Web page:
Types of Meditation
September 13, 2019
After I learned to concentrate, for several months I only did concentration meditation. It’s blissful and gives blessed relief from the mental monologue I’d suffered/inflicted on myself for most of my adulthood. But when I stopped meditating the monologue resumed.
Then I learned about insight meditation, and I switched to doing mostly that. This had lasting effects on my happiness, outside of the time that I was meditating. But after a while it was diminishing returns: I was happy enough for everyday purposes.
Along the way I learned loving-kindness meditation. I found that it made a less judgmental person, though I never did it with the regularity and assiduity that it deserved. This is one I plan to spend more time on going forward.
More recently, I experimented with visualisation meditations, where I imagined fulfilling my goals. This improved my confidence, but I worried that it would make me arrogant, as if I’d already achieved all the things I was picturing.
When working intensely on the novel, it hardly mattered how I meditated. Once my mind calmed after a minute or two, I would enter the novel’s reality. I wasn’t able to sustain other types of meditation. This had the adverse effects on my well-being and mood that I would expect from not meditating much at all.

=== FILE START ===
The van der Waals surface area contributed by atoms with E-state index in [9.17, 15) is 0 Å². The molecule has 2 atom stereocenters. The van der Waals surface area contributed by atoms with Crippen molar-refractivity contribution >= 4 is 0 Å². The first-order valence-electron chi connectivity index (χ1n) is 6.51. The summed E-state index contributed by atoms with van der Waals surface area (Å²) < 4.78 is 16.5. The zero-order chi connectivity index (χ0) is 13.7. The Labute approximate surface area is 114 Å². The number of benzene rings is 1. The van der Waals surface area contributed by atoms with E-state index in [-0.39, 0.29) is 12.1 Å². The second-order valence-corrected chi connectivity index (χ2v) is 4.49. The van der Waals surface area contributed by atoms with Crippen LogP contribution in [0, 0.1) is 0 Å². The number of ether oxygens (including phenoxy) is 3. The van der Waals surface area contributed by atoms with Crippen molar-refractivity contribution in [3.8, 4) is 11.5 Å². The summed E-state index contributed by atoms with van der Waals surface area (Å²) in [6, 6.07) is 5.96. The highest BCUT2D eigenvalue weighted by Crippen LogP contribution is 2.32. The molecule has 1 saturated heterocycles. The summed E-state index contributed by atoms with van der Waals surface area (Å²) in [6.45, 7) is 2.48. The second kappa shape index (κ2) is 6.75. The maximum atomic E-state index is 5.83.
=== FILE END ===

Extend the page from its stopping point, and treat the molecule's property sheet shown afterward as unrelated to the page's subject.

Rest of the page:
These days, in addition to a brief maintenance concentration/insight practice, I do a few variants of my own. In one, I just imagine myself doing the important tasks of the day, in the hopes that this will motivate me to do them with care. It seems to work.
Another is a variant on a Stoic meditation, where I try to picture the worst thing that can possibly happen during the day. It’s usually not that bad, which can be encouraging.
I think meditation has a lot of similarities with physical exercise. Just as one won’t get strong by only doing cardio, nor fast purely through powerlifting, one’s mental prowess improves in different directions when one varies the stimulus.
This doesn’t mean constantly jumping around; there should be a period of intensity in each area. But I don’t think that any one form of meditation can deliver the benefits that a diversity of methods can.